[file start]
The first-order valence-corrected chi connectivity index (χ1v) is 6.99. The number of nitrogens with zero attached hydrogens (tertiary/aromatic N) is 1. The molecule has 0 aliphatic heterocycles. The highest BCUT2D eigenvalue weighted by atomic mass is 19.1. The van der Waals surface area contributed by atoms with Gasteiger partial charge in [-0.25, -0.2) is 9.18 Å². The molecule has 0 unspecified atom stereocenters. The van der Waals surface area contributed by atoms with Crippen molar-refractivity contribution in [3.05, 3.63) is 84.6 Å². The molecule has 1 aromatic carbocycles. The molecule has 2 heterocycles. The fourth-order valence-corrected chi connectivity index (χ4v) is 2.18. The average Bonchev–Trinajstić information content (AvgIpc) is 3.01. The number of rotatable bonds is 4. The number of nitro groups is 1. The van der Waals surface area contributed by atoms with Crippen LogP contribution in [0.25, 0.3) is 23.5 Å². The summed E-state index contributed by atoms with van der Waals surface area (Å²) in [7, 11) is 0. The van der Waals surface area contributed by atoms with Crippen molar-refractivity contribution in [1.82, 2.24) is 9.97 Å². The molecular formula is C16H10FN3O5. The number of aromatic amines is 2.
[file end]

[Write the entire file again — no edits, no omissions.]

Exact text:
The first-order valence-corrected chi connectivity index (χ1v) is 6.99. The number of nitrogens with zero attached hydrogens (tertiary/aromatic N) is 1. The molecule has 0 aliphatic heterocycles. The highest BCUT2D eigenvalue weighted by atomic mass is 19.1. The van der Waals surface area contributed by atoms with Gasteiger partial charge in [-0.25, -0.2) is 9.18 Å². The molecule has 0 unspecified atom stereocenters. The van der Waals surface area contributed by atoms with Crippen molar-refractivity contribution in [3.05, 3.63) is 84.6 Å². The molecule has 1 aromatic carbocycles. The molecule has 2 heterocycles. The fourth-order valence-corrected chi connectivity index (χ4v) is 2.18. The average Bonchev–Trinajstić information content (AvgIpc) is 3.01. The number of rotatable bonds is 4. The number of nitro groups is 1. The van der Waals surface area contributed by atoms with Crippen LogP contribution in [0.25, 0.3) is 23.5 Å². The summed E-state index contributed by atoms with van der Waals surface area (Å²) in [7, 11) is 0. The van der Waals surface area contributed by atoms with Crippen molar-refractivity contribution in [1.82, 2.24) is 9.97 Å². The molecular formula is C16H10FN3O5. The number of aromatic amines is 2.